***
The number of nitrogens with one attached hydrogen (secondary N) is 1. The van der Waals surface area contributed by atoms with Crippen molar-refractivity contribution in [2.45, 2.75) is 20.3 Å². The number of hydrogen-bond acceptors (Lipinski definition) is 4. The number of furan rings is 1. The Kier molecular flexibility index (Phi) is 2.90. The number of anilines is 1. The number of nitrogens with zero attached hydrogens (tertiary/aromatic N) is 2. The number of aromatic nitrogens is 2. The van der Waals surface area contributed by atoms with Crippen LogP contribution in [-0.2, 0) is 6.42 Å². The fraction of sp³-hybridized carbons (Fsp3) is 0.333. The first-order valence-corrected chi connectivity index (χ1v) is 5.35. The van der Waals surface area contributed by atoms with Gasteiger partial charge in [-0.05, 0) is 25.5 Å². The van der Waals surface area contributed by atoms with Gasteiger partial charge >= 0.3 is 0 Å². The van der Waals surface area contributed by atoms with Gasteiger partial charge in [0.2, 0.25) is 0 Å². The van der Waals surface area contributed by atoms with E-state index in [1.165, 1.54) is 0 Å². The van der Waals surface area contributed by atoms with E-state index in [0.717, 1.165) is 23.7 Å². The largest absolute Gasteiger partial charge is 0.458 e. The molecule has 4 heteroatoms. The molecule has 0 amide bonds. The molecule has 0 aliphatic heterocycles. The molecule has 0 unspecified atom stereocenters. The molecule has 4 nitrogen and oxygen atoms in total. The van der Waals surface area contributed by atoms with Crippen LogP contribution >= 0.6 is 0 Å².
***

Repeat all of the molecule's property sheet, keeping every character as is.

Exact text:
The number of nitrogens with one attached hydrogen (secondary N) is 1. The van der Waals surface area contributed by atoms with Crippen molar-refractivity contribution in [2.45, 2.75) is 20.3 Å². The number of hydrogen-bond acceptors (Lipinski definition) is 4. The number of furan rings is 1. The Kier molecular flexibility index (Phi) is 2.90. The number of anilines is 1. The number of nitrogens with zero attached hydrogens (tertiary/aromatic N) is 2. The number of aromatic nitrogens is 2. The van der Waals surface area contributed by atoms with Crippen LogP contribution in [-0.2, 0) is 6.42 Å². The fraction of sp³-hybridized carbons (Fsp3) is 0.333. The first-order valence-corrected chi connectivity index (χ1v) is 5.35. The van der Waals surface area contributed by atoms with Gasteiger partial charge in [-0.05, 0) is 25.5 Å². The van der Waals surface area contributed by atoms with Gasteiger partial charge >= 0.3 is 0 Å². The van der Waals surface area contributed by atoms with Gasteiger partial charge in [0.2, 0.25) is 0 Å². The van der Waals surface area contributed by atoms with E-state index in [1.165, 1.54) is 0 Å². The van der Waals surface area contributed by atoms with E-state index in [0.717, 1.165) is 23.7 Å². The largest absolute Gasteiger partial charge is 0.458 e. The molecule has 4 heteroatoms. The molecule has 0 amide bonds. The molecule has 0 aliphatic heterocycles. The molecule has 0 unspecified atom stereocenters. The molecule has 4 nitrogen and oxygen atoms in total. The van der Waals surface area contributed by atoms with Crippen LogP contribution >= 0.6 is 0 Å².